Resilience And The Built Environment
Record setting heat, catastrophic wildfires, heavy downpours, longer droughts, and more frequent hurricanes: the headlines so far this year have provided relentless coverage of devastating weather throughout the United States.
According to the National Oceanic and Atmospheric Administration (NOAA), as of mid-July 2021 a forty-year trend of increasingly destructive weather has continued, with eight natural disasters to date each causing losses exceeding $1 billion. For comparison, the annual average number of these events during the most recent five years has been just over 16. This year is on track to continue and possibly exceed that record of destruction…READ ON
We’re Hitting the Limits of Hurricane Preparedness
That’s roughly how much time separated the moment that Tropical Depression Nine formed in the Caribbean from the moment that the storm, transformed into a ruthless Category 4 hurricane named Ida, made landfall at Port Fourchon, Louisiana. Even less time—perhaps 60 hours—separated the storm’s promotion to hurricane strength and the first arrival of tropical-storm winds in Louisiana, the latter of which marks the moment that any official evacuation must be nearly complete. That’s when drivers need to start getting off the roads, and when local services are shut down until the storm passes.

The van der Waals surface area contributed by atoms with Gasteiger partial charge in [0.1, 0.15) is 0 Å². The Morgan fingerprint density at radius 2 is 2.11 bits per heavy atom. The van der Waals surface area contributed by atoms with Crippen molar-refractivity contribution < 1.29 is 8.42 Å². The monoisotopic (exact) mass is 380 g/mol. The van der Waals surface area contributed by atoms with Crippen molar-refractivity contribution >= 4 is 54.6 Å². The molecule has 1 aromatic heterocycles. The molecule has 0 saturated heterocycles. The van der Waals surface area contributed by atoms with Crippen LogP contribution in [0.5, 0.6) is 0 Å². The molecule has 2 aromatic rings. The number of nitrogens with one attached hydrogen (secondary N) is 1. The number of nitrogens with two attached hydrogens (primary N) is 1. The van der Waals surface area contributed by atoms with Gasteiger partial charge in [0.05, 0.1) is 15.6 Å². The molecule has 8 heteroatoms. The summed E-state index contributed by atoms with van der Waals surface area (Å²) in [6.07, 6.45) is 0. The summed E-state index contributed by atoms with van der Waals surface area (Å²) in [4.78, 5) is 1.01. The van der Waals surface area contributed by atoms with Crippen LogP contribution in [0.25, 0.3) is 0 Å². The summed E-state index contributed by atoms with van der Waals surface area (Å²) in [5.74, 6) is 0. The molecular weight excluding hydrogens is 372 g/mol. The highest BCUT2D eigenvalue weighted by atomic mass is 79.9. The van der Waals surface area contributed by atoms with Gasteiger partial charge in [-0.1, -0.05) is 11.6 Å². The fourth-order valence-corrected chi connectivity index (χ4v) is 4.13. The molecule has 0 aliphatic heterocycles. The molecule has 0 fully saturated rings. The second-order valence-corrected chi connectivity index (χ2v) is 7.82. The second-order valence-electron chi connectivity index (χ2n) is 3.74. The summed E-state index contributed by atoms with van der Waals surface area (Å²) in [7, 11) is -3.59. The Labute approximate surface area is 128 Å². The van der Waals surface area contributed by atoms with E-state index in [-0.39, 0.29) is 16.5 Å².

It wasn’t enough time. While Ida was a well-predicted storm, 60 hours of warning was too short for New Orleans officials to issue a mandatory evacuation order in the days before it landed. The limits of the city’s highways mean that the city must issue an evacuation order at least 72 hours before tropical-storm winds hit land. Officials said last year that the coronavirus pandemic means they may need 82 hours of warning, to account for the increased difficulty of moving and sheltering people…READ ON